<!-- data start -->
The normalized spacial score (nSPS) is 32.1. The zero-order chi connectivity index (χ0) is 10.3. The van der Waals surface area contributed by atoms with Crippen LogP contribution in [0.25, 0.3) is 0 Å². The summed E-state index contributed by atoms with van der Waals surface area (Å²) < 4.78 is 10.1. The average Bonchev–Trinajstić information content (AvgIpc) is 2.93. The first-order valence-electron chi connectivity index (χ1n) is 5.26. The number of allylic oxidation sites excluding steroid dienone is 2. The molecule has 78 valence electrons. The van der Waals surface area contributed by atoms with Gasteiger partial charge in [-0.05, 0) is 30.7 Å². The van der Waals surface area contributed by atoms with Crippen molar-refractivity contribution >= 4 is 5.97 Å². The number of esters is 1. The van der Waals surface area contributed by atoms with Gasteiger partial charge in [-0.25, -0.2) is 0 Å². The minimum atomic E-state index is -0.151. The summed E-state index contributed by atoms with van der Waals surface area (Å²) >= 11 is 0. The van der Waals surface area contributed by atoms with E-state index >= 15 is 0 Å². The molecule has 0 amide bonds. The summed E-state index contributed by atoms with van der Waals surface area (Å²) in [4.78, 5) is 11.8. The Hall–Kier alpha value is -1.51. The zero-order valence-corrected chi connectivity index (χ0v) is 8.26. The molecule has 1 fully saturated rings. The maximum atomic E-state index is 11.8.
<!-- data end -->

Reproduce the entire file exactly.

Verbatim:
The normalized spacial score (nSPS) is 32.1. The zero-order chi connectivity index (χ0) is 10.3. The van der Waals surface area contributed by atoms with Crippen LogP contribution in [0.25, 0.3) is 0 Å². The summed E-state index contributed by atoms with van der Waals surface area (Å²) < 4.78 is 10.1. The average Bonchev–Trinajstić information content (AvgIpc) is 2.93. The first-order valence-electron chi connectivity index (χ1n) is 5.26. The number of allylic oxidation sites excluding steroid dienone is 2. The molecule has 78 valence electrons. The van der Waals surface area contributed by atoms with Gasteiger partial charge in [-0.05, 0) is 30.7 Å². The van der Waals surface area contributed by atoms with Crippen molar-refractivity contribution >= 4 is 5.97 Å². The number of esters is 1. The van der Waals surface area contributed by atoms with Gasteiger partial charge in [-0.25, -0.2) is 0 Å². The minimum atomic E-state index is -0.151. The summed E-state index contributed by atoms with van der Waals surface area (Å²) >= 11 is 0. The van der Waals surface area contributed by atoms with E-state index >= 15 is 0 Å². The molecule has 0 amide bonds. The summed E-state index contributed by atoms with van der Waals surface area (Å²) in [4.78, 5) is 11.8. The Hall–Kier alpha value is -1.51. The zero-order valence-corrected chi connectivity index (χ0v) is 8.26. The molecule has 1 fully saturated rings. The maximum atomic E-state index is 11.8.